Most apple trees are, to some extent, self-infertile and so heavier crops occur when they are pollinated by other, compatible varieties. Generally, different varieties of apple trees that flower at about the same time will cross-pollinate one another although there are some that both need a pollinator and refuse to repay the favour.
These are “Triploid” apples, so called because the minimum number of apples required (including a triploid) so all bear fruit is three; two pollinators to pollinate one another, either or both of which will also pollinate the triploid.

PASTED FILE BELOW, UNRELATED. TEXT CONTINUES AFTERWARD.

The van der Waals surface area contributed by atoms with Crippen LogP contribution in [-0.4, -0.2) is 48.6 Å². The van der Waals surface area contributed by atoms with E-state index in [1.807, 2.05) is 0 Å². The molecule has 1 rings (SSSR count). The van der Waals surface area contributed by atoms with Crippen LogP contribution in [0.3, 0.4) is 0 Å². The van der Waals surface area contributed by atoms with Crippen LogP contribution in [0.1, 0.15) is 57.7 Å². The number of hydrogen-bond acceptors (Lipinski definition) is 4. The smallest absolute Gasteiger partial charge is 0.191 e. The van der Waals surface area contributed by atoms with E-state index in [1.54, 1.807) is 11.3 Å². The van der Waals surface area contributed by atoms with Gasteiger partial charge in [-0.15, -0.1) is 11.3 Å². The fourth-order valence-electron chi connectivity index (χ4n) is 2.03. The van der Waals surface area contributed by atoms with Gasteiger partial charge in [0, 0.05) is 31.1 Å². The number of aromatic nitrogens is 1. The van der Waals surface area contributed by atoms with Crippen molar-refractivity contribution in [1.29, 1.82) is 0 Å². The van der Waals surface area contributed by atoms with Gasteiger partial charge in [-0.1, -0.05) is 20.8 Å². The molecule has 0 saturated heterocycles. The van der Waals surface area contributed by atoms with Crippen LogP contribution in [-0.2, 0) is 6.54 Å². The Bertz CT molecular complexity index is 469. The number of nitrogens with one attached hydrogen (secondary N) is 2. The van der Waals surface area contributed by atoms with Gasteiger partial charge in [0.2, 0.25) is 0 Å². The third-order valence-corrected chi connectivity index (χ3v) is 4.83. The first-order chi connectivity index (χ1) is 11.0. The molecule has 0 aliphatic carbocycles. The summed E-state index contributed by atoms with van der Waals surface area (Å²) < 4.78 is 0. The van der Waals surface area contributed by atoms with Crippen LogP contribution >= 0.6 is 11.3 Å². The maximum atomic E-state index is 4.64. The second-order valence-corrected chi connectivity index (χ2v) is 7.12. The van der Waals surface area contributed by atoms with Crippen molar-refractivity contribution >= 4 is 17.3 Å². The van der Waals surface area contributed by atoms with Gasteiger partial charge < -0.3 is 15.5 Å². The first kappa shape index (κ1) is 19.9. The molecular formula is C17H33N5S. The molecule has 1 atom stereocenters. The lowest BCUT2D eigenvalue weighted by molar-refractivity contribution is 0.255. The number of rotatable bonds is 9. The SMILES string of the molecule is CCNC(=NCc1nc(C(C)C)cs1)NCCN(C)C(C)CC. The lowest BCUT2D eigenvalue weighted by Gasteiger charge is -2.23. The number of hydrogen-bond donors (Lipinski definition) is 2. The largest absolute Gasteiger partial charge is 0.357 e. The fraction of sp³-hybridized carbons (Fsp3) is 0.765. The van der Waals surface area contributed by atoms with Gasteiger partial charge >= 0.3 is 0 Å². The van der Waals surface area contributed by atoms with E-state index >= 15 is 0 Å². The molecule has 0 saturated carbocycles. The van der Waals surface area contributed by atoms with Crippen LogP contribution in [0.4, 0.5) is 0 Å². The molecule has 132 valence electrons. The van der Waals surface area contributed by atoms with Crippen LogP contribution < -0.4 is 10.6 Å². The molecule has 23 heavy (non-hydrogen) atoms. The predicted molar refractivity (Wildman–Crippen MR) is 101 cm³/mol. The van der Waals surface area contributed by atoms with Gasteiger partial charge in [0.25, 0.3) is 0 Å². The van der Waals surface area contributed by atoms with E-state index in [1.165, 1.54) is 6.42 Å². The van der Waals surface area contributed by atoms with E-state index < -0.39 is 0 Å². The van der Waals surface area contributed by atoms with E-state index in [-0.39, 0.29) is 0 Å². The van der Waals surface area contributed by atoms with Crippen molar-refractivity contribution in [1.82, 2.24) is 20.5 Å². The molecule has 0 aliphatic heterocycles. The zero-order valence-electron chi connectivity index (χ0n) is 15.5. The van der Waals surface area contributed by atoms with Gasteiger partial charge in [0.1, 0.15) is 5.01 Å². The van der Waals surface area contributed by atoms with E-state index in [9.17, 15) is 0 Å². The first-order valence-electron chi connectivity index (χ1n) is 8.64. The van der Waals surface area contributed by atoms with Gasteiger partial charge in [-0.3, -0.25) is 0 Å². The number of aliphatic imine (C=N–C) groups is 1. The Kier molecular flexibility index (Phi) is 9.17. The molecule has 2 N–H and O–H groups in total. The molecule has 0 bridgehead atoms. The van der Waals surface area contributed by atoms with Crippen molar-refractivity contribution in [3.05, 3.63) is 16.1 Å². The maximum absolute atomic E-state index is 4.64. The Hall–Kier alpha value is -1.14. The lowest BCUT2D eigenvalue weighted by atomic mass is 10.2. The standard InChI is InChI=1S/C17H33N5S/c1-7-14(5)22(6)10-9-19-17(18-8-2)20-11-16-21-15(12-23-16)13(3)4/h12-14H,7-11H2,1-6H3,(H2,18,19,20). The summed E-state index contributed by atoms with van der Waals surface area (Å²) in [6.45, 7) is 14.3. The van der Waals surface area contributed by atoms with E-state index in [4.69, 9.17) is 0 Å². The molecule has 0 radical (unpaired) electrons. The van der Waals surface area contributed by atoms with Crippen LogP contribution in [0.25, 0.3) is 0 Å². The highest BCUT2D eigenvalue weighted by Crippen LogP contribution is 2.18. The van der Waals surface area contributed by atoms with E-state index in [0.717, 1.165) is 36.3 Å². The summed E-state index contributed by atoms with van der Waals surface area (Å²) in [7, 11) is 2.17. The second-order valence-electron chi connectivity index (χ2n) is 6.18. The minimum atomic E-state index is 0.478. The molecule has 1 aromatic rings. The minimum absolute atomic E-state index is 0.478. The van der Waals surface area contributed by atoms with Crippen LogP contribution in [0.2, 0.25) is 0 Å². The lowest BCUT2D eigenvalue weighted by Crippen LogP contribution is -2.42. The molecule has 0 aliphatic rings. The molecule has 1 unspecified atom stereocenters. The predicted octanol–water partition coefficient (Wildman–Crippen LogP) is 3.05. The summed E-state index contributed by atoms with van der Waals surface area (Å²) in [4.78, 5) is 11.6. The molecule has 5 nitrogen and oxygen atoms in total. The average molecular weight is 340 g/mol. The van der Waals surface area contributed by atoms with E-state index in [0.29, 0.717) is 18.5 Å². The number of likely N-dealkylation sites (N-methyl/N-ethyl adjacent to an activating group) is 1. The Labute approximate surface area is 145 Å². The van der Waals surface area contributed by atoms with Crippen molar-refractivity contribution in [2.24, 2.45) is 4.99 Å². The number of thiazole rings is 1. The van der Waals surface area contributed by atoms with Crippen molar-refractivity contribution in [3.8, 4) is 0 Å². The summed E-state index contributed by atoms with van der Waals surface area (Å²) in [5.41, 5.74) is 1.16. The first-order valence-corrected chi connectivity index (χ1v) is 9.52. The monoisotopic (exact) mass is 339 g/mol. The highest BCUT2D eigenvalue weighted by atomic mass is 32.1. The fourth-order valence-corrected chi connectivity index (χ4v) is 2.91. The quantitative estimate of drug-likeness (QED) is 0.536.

Confused? You need not be there is a really clear cross pollination chart for apples on the Apple Pollination page on our main site. However, you can make your life simple (and your garden more beautiful by just planting one of the pollinating crab apples. Traditional orchards would include 1 crab apple for every 40-50 fruit trees.
Malus John Downie or Malus Golden Hornet are outstanding for this purpose. These flower freely and will pollinate any apple in an orchard. John Downie has big fruit for a crabapple and Golden Hornet also makes lovely, fragrant crab apple jelly.
Watch your fruit trees grow and enjoy!